When we feel emotions or think about various things, “neurotransmitters” pass between neurons in the brain to transmit information. There are various types of neurotransmitters, including γ-aminobutyric acid (GABA), which has an anti-stress effect, and serotonin, which brings mental stability. When the neurotransmitters are out of balance, people can easily become stressed, irritable, and have other mental alterations. We have discovered the possibility that pyridoxamine (RS8001), a type of vitamin B6, can improve the balance of these substances and have been working to develop a therapeutic drug that can help women with mental health care.
The neurotransmitters GABA and serotonin have an amino group in their chemical structure. RS8001 (pyridoxamine), We develop a type of water-soluble vitamin B6 (pyridoxamine) that also has an amino group in its structure. Therefore, biochemical and animal studies suggest that pyridoxamine is utilized to produce GABA and serotonin and also inhibit the degradation of the neurotransmitters, resulting in the increment of these neurotransmitters in the brain. In fact, animals (rats) treated with pyridoxamine proved to be more stable in response to excitation and stimulation (stress). Pyridoxamine is a nutrient found in regular food and has been shown to be highly safe even when administered in large doses, but it is an unapproved medicine in developed countries, including Japan.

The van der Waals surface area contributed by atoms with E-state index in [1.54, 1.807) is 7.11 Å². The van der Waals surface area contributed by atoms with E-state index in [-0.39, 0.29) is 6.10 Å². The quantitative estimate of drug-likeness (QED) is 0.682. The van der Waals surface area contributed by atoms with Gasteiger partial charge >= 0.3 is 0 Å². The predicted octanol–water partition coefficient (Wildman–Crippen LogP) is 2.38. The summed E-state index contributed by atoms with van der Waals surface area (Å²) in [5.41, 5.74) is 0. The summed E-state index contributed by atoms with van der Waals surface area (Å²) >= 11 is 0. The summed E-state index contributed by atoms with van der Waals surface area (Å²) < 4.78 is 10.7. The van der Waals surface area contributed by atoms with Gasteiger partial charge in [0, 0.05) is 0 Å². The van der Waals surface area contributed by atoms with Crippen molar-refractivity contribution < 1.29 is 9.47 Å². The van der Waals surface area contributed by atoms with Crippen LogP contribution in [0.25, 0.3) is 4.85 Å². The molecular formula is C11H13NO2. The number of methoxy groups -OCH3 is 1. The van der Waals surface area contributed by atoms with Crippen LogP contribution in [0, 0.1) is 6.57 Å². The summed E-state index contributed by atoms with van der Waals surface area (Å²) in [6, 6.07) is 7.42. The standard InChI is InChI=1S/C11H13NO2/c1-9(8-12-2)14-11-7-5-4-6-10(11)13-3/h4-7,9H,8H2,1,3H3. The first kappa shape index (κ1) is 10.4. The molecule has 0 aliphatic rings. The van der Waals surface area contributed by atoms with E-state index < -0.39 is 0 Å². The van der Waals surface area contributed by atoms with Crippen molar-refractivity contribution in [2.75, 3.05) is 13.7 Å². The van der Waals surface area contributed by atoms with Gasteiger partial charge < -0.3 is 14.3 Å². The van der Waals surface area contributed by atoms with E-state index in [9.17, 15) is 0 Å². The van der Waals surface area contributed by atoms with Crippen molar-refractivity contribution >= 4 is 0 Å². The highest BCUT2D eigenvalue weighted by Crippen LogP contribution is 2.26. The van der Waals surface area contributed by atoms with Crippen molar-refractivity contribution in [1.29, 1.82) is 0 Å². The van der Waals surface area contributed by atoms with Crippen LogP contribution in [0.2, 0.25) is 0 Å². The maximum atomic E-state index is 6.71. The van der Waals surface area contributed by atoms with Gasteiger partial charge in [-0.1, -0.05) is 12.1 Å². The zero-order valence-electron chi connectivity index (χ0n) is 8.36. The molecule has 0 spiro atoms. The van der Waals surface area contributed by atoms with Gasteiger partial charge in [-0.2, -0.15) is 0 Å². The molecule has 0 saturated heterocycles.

As society becomes more complex, many people live under stress, but compared to physical illnesses, medical treatment for mental illnesses is still insufficient. Medicines that control and regulate neurotransmitters may be useful in the treatment of such diseases. Today, women are expected to play an active role in society, and mental health care for women is an extremely important issue in society. We have been engaged in the research and development of the drug for the treatment of premenstrual syndrome/premenstrual dysphoric mood disorder, which makes social life difficult for women of reproductive age, and menopausal disorders during the menopause.
Premenstrual Syndrome (PMS) is a disorder specific to women of reproductive age in which psychological and physical symptoms persist for 3 to 10 days before menstruation and then lessen or disappear with the onset of menstruation. More severe psychological symptoms are classified as premenstrual dysphoric disorder (PMDD), which is now generally considered to be a continuum of PMS. Currently 70-80% of women of reproductive age have some symptoms related to PMS during premenstrual period. When such symptoms affect their daily and social life, they are eligible for the treatment. Studies in Japan have reported that the frequency of PMS with the difficulties in social life is 5.4% and that of PMDD is 1.2%. Antidepressants (SSRIs) and low-dose pills have been used for the treatments, but they are not widely used in Japan due to side effects and resistance among women in general.